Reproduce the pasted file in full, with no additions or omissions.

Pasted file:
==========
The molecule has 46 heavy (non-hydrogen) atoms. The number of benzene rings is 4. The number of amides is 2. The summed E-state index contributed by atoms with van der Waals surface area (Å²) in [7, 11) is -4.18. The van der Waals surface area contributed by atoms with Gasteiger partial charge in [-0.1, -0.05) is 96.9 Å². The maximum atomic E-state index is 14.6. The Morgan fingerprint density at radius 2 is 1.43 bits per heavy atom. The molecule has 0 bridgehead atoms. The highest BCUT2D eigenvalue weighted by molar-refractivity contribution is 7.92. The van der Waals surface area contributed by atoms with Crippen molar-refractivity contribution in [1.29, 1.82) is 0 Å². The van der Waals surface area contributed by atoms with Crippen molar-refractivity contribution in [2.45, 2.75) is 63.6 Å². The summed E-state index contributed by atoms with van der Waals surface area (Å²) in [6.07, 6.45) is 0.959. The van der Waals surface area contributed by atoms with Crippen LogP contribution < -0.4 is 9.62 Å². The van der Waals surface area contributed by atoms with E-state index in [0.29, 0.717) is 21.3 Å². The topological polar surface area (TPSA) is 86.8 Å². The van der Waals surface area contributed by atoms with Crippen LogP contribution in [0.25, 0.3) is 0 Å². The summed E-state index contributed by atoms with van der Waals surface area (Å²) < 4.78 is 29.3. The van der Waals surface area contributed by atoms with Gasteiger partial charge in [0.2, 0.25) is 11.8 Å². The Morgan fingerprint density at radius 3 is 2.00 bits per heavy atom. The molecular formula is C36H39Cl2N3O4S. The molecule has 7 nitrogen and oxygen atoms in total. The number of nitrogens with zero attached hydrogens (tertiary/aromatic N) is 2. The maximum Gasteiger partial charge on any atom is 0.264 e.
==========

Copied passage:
The molecule has 46 heavy (non-hydrogen) atoms. The number of benzene rings is 4. The number of amides is 2. The summed E-state index contributed by atoms with van der Waals surface area (Å²) in [7, 11) is -4.18. The van der Waals surface area contributed by atoms with Gasteiger partial charge in [-0.1, -0.05) is 96.9 Å². The maximum atomic E-state index is 14.6. The Morgan fingerprint density at radius 2 is 1.43 bits per heavy atom. The molecule has 0 bridgehead atoms. The highest BCUT2D eigenvalue weighted by molar-refractivity contribution is 7.92. The van der Waals surface area contributed by atoms with Crippen molar-refractivity contribution in [1.29, 1.82) is 0 Å². The van der Waals surface area contributed by atoms with Crippen molar-refractivity contribution in [2.45, 2.75) is 63.6 Å². The summed E-state index contributed by atoms with van der Waals surface area (Å²) in [6.07, 6.45) is 0.959. The van der Waals surface area contributed by atoms with Crippen LogP contribution < -0.4 is 9.62 Å². The van der Waals surface area contributed by atoms with E-state index in [0.29, 0.717) is 21.3 Å². The topological polar surface area (TPSA) is 86.8 Å². The van der Waals surface area contributed by atoms with Crippen LogP contribution in [0.25, 0.3) is 0 Å². The summed E-state index contributed by atoms with van der Waals surface area (Å²) < 4.78 is 29.3. The van der Waals surface area contributed by atoms with Gasteiger partial charge in [0.2, 0.25) is 11.8 Å². The Morgan fingerprint density at radius 3 is 2.00 bits per heavy atom. The molecular formula is C36H39Cl2N3O4S. The molecule has 7 nitrogen and oxygen atoms in total. The number of nitrogens with zero attached hydrogens (tertiary/aromatic N) is 2. The maximum Gasteiger partial charge on any atom is 0.264 e.